With the young K-pop stars capturing the attention of the world of the past few years, people have started to shift their sights from other Asian destinations to this tiny but fascinating country. In addition to its musical talent, the cuisine of the nation has begun to win over many adherents for its diversity of taste and texture experiences, as well as its healthy nature compared to other diets in other parts of the world.
All of this has generated a great deal of interest in South Korea, and the tourist arrivals have reflected this trend over the past half decade. While this nation’s break-neck pace of progress, its modernity, and its food are driving visits, Korea also has its fair share of historical attractions that are well worth exploring.
Located within Seoul city limits are a number of palaces built within the past 1000 years that housed members of the Joseon dynasty, ruling over their subjects in the Hermit Kingdom. If you are pressed for time, the following palaces of Seoul will give you the optimal cultural experience that are you are seeking out of your trip here.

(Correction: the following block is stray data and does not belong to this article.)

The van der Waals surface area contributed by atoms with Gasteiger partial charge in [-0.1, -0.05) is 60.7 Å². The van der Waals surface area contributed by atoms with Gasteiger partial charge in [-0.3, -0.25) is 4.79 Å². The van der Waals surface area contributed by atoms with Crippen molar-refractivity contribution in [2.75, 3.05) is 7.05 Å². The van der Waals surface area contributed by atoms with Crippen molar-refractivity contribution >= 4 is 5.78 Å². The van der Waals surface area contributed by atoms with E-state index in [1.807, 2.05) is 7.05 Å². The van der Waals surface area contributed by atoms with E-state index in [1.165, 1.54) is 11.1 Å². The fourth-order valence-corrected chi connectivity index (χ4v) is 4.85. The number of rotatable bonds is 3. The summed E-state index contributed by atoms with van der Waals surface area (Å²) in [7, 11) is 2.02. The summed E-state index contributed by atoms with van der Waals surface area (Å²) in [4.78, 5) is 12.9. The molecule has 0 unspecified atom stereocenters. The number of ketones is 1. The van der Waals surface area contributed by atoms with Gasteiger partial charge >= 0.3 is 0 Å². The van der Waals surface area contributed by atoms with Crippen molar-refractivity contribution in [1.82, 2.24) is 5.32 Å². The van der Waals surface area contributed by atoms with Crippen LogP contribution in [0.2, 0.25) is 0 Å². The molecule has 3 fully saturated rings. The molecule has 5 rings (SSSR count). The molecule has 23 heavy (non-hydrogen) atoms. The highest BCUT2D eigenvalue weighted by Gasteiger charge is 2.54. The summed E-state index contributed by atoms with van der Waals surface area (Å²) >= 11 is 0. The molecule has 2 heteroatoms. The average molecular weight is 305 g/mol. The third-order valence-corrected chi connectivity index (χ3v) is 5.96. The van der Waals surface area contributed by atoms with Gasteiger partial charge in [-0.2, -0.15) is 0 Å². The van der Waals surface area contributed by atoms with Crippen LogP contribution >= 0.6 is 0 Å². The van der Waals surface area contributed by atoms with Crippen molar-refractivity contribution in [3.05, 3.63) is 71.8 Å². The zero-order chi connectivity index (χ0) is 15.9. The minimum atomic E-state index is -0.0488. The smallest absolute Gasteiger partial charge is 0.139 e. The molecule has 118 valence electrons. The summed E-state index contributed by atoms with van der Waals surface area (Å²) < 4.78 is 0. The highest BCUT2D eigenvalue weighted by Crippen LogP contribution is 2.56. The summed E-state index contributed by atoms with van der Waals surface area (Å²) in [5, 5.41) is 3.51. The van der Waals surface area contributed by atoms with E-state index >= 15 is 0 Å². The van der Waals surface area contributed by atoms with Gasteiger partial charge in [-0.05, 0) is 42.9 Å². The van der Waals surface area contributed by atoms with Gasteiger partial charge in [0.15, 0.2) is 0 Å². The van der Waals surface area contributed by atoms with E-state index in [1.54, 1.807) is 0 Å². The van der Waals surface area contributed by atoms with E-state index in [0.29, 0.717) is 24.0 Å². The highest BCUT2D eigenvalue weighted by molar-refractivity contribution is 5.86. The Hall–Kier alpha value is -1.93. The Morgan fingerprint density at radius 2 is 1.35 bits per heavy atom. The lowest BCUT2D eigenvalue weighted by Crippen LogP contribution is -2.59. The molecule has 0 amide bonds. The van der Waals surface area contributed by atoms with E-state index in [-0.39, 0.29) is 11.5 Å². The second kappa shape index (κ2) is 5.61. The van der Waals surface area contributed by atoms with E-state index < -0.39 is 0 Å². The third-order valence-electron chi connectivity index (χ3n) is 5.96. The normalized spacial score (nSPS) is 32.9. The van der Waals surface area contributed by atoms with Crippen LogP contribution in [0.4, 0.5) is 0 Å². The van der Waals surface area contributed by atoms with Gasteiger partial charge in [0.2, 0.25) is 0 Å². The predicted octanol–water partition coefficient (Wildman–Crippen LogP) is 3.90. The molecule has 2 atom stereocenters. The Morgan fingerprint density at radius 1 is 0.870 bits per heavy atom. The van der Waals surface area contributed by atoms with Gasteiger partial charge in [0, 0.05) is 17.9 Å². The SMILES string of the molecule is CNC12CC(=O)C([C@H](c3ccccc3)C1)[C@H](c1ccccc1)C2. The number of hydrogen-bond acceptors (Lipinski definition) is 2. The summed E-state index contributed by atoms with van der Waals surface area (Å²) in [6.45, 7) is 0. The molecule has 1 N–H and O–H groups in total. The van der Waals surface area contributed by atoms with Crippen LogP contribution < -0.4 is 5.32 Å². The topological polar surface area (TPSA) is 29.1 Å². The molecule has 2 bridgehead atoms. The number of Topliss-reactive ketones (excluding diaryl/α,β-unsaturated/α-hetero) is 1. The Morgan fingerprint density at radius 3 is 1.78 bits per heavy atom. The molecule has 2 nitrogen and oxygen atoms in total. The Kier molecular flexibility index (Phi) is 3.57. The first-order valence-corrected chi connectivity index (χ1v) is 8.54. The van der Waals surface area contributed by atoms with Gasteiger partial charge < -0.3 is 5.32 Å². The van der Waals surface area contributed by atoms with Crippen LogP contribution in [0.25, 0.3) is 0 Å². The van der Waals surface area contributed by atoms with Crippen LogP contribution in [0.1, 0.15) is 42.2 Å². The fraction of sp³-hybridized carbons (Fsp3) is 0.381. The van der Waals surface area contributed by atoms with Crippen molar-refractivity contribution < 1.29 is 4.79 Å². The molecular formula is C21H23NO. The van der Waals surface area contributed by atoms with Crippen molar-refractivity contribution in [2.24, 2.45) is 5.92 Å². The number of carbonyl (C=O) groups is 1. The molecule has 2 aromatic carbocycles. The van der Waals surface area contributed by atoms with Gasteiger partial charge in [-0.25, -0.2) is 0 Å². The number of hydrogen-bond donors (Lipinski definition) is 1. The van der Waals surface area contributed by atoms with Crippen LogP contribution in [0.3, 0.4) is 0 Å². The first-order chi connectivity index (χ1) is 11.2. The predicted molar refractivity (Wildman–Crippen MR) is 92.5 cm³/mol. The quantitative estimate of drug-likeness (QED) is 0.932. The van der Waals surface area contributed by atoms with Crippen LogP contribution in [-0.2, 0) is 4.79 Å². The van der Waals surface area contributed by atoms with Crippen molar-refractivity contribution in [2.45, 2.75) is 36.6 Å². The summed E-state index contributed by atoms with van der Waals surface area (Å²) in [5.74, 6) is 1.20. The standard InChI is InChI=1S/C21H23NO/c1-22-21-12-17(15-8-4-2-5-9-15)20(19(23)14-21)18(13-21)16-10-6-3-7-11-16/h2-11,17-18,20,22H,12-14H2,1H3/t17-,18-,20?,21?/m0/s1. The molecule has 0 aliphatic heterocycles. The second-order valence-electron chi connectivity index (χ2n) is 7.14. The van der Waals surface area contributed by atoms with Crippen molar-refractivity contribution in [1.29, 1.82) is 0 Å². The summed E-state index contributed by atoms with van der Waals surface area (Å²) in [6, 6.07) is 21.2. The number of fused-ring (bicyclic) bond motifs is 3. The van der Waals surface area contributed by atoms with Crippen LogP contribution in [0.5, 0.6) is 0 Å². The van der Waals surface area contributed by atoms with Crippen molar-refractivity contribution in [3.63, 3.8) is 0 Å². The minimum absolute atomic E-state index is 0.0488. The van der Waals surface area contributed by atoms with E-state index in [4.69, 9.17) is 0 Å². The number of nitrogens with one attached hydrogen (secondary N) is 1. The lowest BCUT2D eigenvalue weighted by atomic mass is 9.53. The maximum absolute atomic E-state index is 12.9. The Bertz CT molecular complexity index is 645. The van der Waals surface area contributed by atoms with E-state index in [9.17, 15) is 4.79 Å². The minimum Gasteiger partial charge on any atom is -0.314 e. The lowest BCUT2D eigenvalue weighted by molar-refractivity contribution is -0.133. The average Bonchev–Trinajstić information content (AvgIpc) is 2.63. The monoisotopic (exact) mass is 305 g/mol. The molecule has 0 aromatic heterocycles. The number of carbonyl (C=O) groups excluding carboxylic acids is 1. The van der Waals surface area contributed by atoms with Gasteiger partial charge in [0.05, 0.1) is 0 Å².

Being the largest of the palaces built during the Joseon dynasty, Gyeongbok-gung served as the center of Korean government until the invading Japanese burned it in the late 16th century. Rebuilt after this attack and another raid in 1910, this palace is still being restored to its former glory, but large parts are back to the way they were during their heyday.
On the grounds of this former royal residence are two museums, the National Palace Museum and the Korean Folk Museum, both of which are essential for any visitor seeking to understand the cultural background of those that call this country home in the present day.
Also serving as a seat of government after the destruction of the former palace, Changdeok-gung is another temple that you can’t afford to miss as a cultural aficionado. One of the greatest highlights of this historical attraction is the Huwon, or “secret garden”, which is a rare piece of greenery in the midst of uber-urban Seoul that sprawls over 78 acres behind the palace.
Serving formerly as the summer palace for the monarchs that ruled during the Koryo dynasty, this historical point of interest holds more than 900 years of heritage within its gates. While this palace has its fair share of gates, pagodas, and other aspects of structural interest, Changyeong-gung is best known for its close proximity to the Jongmyo shrine, when many royal family members during the Joseon dynasty conducted holy rites.